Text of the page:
Education

About 1,800 people milled about the Galt House on Thursday, discussing mind control, debating civilization’s demise and playing cribbage.

They were in Louisville for an annual gathering of American Mensa, an organization open only to those with strikingly high IQs. Its members are people clever enough to score in the top two percent on a standardized intelligence test.

Statistically, about 1 in 50 people qualify, said LeRay Bakerink, vice chair and executive testing officer for American Mensa.

Nearly 56,000 people across the U.S. are dues-paying members of American Mensa, Bakerink said.

Perhaps some of the members fit the stereotype of the seriously smart:  Trekkies, gamers, the obviously gifted. But, of course, Mensa members have many roles in the world.

“We have everything from garbage collectors, rocket scientists, physicists, housewives. It’s very diverse,” Bakerink said.

Diverse and exclusive.

There are two ways to get into Mensa, Bakerink said.

A person can submit results of prior supervised, standardized intelligence test–like the Wechsler, Stanford-Binet or GMAT. Or a person can also take a standardized test under the supervision of a certified Mensa testing administrator.

I chose the latter.

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For a fee, Mensa America allowed people to take the test during the Louisville gathering. The testing sessions was held on the third floor of the Galt House, in a windowless room with bright fluorescent lights and rows of tables covered in white linens.

One of the test proctors, a former school teacher, read the test instructions precisely as they are written to the nine Mensa hopefuls.

Scotty Landers is among the testers. He came to the gathering with his father from Fort Worth, Texas. His dad is a Mensa member. Scotty, 15, said he is taking the test just to see if he has what it takes.

“To see if I’m smart enough,” he said.

Two freshly sharpened, Mensa-branded No. 2 pencils are distributed to each test-taker. The doors are shut. The test begins.

For the next few hours, Scotty and I are blasted by a whirlwind of problem solving, word associations and math.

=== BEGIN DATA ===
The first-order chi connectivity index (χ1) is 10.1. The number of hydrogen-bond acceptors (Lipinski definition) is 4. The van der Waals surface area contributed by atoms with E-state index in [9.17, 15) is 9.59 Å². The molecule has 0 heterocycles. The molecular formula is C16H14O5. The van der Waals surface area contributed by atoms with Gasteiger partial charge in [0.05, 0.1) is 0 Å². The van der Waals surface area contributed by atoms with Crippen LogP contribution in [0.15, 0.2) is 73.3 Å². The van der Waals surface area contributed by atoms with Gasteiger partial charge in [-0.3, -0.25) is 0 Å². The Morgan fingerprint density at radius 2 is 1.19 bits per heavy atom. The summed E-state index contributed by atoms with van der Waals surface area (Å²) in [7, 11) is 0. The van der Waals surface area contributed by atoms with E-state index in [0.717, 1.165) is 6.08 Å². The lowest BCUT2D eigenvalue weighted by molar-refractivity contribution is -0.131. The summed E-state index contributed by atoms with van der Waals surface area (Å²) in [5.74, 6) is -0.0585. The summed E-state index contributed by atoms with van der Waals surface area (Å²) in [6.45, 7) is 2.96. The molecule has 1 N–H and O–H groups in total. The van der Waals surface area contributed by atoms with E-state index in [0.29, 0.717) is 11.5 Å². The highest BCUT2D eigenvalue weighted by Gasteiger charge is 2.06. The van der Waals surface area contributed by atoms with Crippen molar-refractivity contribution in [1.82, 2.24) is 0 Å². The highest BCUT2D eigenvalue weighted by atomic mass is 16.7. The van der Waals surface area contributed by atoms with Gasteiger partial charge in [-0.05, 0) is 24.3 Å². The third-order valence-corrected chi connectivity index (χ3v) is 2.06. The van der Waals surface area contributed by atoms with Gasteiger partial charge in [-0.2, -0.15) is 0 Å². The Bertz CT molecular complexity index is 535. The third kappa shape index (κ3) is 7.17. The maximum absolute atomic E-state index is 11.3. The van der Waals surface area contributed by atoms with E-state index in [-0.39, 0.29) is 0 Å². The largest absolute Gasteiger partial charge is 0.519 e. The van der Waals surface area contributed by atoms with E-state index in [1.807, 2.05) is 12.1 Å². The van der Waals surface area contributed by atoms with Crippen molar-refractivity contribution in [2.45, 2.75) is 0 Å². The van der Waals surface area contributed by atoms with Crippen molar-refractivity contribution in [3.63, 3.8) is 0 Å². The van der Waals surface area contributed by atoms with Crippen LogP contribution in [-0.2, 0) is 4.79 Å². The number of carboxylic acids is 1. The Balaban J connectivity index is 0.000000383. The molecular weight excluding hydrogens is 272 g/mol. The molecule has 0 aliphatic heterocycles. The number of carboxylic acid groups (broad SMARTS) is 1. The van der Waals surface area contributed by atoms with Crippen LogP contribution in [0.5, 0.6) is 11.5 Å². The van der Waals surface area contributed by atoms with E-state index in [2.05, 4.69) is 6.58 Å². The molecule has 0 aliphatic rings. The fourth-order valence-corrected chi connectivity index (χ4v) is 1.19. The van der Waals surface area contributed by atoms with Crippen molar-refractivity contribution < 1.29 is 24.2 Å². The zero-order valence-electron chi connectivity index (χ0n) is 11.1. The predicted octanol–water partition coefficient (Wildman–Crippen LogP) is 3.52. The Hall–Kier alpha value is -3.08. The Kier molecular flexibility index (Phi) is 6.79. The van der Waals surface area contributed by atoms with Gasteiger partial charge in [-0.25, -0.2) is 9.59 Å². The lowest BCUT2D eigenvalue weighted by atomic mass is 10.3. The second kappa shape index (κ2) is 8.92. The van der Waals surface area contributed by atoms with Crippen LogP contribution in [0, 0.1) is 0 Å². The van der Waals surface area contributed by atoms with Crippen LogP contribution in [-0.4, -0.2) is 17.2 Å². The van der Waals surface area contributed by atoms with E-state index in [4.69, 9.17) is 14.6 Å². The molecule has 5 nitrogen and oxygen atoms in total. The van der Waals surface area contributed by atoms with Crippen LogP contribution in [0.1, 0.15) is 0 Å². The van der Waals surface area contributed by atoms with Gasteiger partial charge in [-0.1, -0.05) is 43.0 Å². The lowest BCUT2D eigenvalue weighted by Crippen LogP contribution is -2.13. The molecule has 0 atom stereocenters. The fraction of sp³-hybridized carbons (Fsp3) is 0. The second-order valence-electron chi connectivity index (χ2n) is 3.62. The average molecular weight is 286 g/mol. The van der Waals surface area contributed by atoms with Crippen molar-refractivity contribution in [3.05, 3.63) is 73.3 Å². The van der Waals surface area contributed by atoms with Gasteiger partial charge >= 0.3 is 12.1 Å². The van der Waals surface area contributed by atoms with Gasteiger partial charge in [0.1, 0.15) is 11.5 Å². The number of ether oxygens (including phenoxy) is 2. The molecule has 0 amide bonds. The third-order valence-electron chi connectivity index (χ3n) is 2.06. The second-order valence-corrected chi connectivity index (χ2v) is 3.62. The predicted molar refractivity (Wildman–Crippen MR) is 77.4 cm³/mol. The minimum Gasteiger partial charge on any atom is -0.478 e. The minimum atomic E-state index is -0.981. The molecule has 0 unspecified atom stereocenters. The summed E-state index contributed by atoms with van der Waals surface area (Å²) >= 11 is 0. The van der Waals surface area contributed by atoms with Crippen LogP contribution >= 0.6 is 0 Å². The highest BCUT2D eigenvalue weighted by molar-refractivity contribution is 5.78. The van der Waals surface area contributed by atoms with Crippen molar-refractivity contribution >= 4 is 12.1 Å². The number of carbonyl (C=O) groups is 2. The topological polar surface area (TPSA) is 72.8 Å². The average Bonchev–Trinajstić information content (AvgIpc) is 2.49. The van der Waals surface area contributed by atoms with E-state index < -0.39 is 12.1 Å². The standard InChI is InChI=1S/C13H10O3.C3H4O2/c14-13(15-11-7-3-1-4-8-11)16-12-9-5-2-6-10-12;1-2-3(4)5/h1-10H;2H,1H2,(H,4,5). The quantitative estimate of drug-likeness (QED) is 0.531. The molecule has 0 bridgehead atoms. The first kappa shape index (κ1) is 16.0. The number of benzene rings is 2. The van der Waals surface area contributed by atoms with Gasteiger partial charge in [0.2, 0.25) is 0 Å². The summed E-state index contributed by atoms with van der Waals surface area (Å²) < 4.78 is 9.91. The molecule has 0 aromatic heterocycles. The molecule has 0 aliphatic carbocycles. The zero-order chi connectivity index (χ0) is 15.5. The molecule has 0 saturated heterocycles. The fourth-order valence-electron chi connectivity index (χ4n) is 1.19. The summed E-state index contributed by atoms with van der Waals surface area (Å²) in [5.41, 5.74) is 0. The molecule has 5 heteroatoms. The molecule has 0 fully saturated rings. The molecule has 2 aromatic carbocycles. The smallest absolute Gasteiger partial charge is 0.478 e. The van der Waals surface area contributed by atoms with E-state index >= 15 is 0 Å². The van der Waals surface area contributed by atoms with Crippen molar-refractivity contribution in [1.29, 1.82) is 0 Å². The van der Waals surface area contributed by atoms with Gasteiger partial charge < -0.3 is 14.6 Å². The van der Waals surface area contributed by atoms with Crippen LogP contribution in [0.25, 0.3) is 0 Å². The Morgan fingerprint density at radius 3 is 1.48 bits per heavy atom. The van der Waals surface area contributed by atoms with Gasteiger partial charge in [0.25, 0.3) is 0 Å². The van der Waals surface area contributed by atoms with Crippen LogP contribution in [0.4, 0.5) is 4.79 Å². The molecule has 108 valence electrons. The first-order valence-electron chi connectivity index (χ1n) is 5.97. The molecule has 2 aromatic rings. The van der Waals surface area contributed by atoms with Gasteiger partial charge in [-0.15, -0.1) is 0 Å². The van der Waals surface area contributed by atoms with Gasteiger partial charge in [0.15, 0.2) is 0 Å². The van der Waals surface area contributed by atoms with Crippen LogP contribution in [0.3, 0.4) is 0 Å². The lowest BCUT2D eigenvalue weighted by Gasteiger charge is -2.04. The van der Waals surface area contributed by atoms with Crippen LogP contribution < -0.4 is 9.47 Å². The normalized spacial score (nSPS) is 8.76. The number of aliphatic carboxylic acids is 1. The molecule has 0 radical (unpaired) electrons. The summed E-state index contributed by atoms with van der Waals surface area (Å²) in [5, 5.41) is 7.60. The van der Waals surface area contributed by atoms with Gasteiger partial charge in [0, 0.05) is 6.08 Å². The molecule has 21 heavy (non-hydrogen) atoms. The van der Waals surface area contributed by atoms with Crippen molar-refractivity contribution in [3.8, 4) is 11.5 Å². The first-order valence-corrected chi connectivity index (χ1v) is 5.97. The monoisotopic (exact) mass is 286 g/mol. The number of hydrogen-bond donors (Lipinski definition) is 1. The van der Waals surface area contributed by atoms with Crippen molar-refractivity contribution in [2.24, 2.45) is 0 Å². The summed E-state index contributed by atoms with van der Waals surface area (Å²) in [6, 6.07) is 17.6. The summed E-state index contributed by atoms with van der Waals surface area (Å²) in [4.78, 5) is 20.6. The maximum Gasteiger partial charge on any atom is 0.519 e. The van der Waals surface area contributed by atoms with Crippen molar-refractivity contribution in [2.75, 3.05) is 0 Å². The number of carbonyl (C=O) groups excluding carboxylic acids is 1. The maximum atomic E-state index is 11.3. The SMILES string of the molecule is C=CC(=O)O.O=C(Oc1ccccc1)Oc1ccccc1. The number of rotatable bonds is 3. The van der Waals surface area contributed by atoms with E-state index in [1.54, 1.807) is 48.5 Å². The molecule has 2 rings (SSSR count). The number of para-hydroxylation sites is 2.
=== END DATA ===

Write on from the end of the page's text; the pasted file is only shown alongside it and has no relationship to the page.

In the hallway, once the test is complete, we convened.

We commiserated over the picture associations. We cursed the “what is the fraction of the fraction that equals the square root of 60 when multiplied by 4” (I’m paraphrasing) math questions. We shuddered reminiscing the vocabulary section.

“Some of them are, like, large words,” Scotty said.

We agreed, it’s not an easy test.

“It was pretty hard,” Scotty said. “It wasn’t just general knowledge, it was general problem solving.”

And it is. It’s stocked with questions that, to answer correctly, the test taker must have a strong grasp of complex problem-solving methods many people see just a handful of times in high school geometry classes.

A solid memory is also helpful, as is a working knowledge of the lesser consulted pages of a thesaurus.

For an instant, we may have felt a inkling of defeat. But, we were quick to remember that it’s just a test.

We won’t know our results for about a week.

Maybe I did OK. Maybe I didn’t.

And Scotty said even if he aced it, it’s unlikely he’ll soon follow in his father’s footsteps and join Mensa.

He said, right now, he has “other stuff to do.”

But he really likes to learn and he’ll keep doing that. He said he enjoys tagging along with his father to Mensa events because there is always someone willing to share some knowledge, always something to be learned.

Bakerink said that’s the beauty of Mensa.

“We’re never bored, at least when we’re together,” Bakerink  said.

Jacob Ryan is a reporter for the Kentucky Center for Investigative Reporting.